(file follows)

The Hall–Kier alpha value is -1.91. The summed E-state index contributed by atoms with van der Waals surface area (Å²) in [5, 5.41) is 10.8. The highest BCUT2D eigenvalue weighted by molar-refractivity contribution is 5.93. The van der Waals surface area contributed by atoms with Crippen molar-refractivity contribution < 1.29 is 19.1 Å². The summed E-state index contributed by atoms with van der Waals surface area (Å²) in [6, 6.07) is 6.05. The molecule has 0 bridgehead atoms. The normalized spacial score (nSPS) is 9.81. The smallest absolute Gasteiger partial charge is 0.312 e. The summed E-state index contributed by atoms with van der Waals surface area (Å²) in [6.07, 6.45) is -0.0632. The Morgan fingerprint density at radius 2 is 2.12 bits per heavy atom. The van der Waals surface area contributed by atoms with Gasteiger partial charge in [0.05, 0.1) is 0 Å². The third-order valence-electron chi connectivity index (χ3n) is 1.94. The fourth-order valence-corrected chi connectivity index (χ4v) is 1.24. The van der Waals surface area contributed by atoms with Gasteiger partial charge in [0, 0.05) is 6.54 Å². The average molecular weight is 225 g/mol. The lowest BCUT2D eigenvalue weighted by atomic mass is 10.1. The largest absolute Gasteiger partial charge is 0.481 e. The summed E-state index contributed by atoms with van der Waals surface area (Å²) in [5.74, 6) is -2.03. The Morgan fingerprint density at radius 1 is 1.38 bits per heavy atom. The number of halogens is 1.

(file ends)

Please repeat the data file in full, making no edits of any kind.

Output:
The Hall–Kier alpha value is -1.91. The summed E-state index contributed by atoms with van der Waals surface area (Å²) in [5, 5.41) is 10.8. The highest BCUT2D eigenvalue weighted by molar-refractivity contribution is 5.93. The van der Waals surface area contributed by atoms with Crippen molar-refractivity contribution < 1.29 is 19.1 Å². The summed E-state index contributed by atoms with van der Waals surface area (Å²) in [6, 6.07) is 6.05. The molecule has 0 bridgehead atoms. The normalized spacial score (nSPS) is 9.81. The smallest absolute Gasteiger partial charge is 0.312 e. The summed E-state index contributed by atoms with van der Waals surface area (Å²) in [6.07, 6.45) is -0.0632. The Morgan fingerprint density at radius 2 is 2.12 bits per heavy atom. The van der Waals surface area contributed by atoms with Gasteiger partial charge in [0.05, 0.1) is 0 Å². The third-order valence-electron chi connectivity index (χ3n) is 1.94. The fourth-order valence-corrected chi connectivity index (χ4v) is 1.24. The van der Waals surface area contributed by atoms with Gasteiger partial charge in [0, 0.05) is 6.54 Å². The average molecular weight is 225 g/mol. The lowest BCUT2D eigenvalue weighted by atomic mass is 10.1. The largest absolute Gasteiger partial charge is 0.481 e. The summed E-state index contributed by atoms with van der Waals surface area (Å²) in [5.74, 6) is -2.03. The Morgan fingerprint density at radius 1 is 1.38 bits per heavy atom. The number of halogens is 1.